EARLY LIFE IN SRI LANKA

The life story approach to oral history often begins with childhood. For some of our interviewees, youth coincided with the birth of an independent Ceylon, renamed Sri Lanka in the
1972 Constitution. Others came of age during periods of communal
conflict or war. In each case, their stories vividly recall the ebb and flow of daily life in a close-knit Jaffna village or in the bustle of the capital in Colombo.

LAYERS OF BELONGING

Reflecting on relationships in Sri Lanka between people of different regional, economic, ethnic or linguistic backgrounds, many recall a rich diversity of interactions.

POLITICS & THE NATION-STATE

When Britons arrived in Sri Lanka in the 18th Century, landing, as many tourists do now, on its coastal shores before carving a path deep into its lush, green geographic centre of Kandy, they were following a well-worn trail to the country opened up as early as 1505 by Portuguese and Dutch colonists.

TROUBLES

With statehood came the challenge of defining who belonged to the new nation and in what language its laws and customs would be communicated.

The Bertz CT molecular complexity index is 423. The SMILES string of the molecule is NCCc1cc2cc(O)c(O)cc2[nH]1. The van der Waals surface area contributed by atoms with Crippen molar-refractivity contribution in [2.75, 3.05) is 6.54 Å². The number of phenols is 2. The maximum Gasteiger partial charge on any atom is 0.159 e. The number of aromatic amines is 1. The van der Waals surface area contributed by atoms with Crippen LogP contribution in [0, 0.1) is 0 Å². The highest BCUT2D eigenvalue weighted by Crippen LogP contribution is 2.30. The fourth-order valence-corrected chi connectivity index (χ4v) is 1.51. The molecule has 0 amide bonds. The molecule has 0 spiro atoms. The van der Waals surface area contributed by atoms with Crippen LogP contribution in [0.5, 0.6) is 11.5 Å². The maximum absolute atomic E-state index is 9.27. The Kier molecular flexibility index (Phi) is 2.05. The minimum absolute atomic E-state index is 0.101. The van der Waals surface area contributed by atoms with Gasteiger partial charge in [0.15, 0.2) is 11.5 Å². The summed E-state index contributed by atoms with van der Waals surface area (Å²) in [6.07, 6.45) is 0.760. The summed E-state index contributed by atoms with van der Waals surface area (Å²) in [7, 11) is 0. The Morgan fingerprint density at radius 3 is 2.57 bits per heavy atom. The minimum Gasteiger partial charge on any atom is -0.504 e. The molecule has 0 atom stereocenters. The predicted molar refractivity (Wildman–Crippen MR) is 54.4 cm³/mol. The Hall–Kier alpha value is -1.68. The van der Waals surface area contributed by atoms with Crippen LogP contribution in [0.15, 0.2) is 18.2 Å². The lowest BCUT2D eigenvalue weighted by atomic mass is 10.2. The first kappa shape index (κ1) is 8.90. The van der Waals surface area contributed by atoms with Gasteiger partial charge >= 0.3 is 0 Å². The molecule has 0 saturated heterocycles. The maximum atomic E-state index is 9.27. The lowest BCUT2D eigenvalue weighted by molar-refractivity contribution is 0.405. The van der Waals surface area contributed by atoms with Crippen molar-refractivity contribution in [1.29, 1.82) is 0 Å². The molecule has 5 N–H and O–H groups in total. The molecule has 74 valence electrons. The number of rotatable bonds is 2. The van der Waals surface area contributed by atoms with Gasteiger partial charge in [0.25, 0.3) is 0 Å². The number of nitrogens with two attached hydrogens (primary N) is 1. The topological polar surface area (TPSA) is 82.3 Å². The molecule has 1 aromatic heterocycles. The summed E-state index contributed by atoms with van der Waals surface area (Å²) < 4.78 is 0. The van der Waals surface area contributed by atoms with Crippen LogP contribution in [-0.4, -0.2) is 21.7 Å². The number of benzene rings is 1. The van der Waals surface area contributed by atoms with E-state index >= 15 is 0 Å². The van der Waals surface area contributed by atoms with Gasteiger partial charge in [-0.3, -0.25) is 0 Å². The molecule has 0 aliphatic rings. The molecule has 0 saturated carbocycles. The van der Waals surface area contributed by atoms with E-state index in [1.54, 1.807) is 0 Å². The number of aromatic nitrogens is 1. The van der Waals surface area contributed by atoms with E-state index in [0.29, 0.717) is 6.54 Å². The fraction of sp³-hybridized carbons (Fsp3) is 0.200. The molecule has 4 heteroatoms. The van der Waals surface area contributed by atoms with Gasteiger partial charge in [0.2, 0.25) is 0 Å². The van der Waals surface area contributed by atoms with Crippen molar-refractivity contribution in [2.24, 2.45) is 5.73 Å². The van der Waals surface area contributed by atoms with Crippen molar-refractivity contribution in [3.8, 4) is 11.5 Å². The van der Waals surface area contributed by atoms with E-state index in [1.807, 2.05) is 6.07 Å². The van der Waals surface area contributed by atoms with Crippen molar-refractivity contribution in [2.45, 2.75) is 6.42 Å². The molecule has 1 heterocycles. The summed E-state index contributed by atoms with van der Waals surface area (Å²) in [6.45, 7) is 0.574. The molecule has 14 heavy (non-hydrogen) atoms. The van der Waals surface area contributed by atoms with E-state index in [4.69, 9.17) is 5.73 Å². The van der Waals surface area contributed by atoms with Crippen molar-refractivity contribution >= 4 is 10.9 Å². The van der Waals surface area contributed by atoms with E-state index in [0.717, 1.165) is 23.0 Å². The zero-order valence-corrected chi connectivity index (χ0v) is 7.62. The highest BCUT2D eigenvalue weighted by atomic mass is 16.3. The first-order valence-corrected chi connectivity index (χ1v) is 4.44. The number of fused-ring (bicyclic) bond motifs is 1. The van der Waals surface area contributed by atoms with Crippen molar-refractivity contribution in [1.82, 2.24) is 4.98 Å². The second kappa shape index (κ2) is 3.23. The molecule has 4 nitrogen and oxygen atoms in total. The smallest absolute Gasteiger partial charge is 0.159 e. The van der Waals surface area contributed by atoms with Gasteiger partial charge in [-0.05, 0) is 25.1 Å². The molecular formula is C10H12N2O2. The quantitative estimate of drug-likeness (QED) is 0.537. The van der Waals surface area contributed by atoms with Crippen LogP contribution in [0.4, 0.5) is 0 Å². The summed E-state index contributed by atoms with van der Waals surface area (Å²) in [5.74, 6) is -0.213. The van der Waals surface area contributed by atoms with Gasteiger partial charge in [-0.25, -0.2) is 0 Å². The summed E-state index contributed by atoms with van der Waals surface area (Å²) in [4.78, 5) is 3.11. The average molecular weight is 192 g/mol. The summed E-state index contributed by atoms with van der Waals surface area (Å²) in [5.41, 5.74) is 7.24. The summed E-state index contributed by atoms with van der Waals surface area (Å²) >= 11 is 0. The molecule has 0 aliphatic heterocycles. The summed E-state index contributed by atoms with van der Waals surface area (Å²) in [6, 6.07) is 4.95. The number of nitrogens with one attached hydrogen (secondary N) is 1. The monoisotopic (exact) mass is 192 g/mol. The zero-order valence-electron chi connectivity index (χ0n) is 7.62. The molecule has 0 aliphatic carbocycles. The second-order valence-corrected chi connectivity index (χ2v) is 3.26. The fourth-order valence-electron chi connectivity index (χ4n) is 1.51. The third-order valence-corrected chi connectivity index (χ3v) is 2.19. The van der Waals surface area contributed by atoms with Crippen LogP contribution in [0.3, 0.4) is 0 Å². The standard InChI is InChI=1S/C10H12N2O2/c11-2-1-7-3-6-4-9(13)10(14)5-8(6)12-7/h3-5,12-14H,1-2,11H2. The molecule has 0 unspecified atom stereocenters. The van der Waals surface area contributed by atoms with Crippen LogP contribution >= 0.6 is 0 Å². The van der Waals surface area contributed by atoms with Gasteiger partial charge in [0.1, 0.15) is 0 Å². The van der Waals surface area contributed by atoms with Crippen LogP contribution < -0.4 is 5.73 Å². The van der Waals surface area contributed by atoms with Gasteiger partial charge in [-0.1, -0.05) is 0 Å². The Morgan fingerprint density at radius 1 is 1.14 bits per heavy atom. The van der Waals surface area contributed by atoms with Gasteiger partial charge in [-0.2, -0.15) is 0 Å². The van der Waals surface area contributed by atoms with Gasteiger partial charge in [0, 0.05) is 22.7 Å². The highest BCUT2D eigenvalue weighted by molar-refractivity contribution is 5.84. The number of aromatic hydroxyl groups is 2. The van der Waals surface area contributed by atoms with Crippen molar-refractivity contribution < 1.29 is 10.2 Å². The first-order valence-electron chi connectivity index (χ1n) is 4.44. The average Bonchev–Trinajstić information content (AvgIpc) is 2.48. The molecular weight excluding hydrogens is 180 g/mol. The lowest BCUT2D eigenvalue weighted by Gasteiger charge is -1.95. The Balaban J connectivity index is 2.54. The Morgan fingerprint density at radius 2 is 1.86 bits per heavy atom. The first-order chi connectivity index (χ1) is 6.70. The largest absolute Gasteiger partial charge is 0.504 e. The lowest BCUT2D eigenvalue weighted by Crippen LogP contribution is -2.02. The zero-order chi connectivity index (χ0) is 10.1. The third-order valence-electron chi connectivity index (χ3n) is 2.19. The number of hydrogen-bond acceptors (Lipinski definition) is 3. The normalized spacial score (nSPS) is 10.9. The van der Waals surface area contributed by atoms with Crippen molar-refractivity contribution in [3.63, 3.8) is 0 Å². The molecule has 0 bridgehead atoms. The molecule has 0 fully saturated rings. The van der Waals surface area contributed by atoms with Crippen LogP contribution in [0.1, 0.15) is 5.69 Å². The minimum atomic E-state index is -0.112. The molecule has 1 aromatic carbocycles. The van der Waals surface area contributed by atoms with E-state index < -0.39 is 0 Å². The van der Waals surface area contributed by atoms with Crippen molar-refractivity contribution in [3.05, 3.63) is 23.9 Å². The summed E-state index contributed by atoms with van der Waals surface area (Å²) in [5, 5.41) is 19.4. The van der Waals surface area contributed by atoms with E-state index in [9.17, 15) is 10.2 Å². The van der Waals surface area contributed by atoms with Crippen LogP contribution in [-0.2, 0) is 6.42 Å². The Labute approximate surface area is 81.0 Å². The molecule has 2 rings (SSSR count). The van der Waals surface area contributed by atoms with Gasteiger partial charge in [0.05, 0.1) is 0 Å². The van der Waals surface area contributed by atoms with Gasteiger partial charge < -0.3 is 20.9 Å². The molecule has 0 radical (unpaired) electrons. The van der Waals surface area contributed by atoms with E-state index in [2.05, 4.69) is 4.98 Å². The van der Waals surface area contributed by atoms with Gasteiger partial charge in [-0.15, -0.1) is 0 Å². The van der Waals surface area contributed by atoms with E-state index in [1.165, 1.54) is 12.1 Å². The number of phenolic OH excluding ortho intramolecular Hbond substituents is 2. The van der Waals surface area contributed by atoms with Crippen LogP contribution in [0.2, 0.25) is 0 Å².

LEAVING & ARRIVAL

British Tamils had their own group of pioneers drawn to London long before it became a port of last resort and asylum for families and individuals fleeing conflict.

TRANSITIONS

As the mass migration away from Sri Lanka grew, Tamil life spread to many places, including Germany, Norway, Denmark, the UK, Canada, Australia and the USA. This type of experience is often referred to as diaspora.

HOME

Through the generations finds its resting place on the idea of home.
For our speakers, home may be a place in the past, the present or the future, in the imagination or in the physical comfort of community or family, in Britain, Sri Lanka, a homeland in the North and East of Sri Lanka or somewhere else entirely.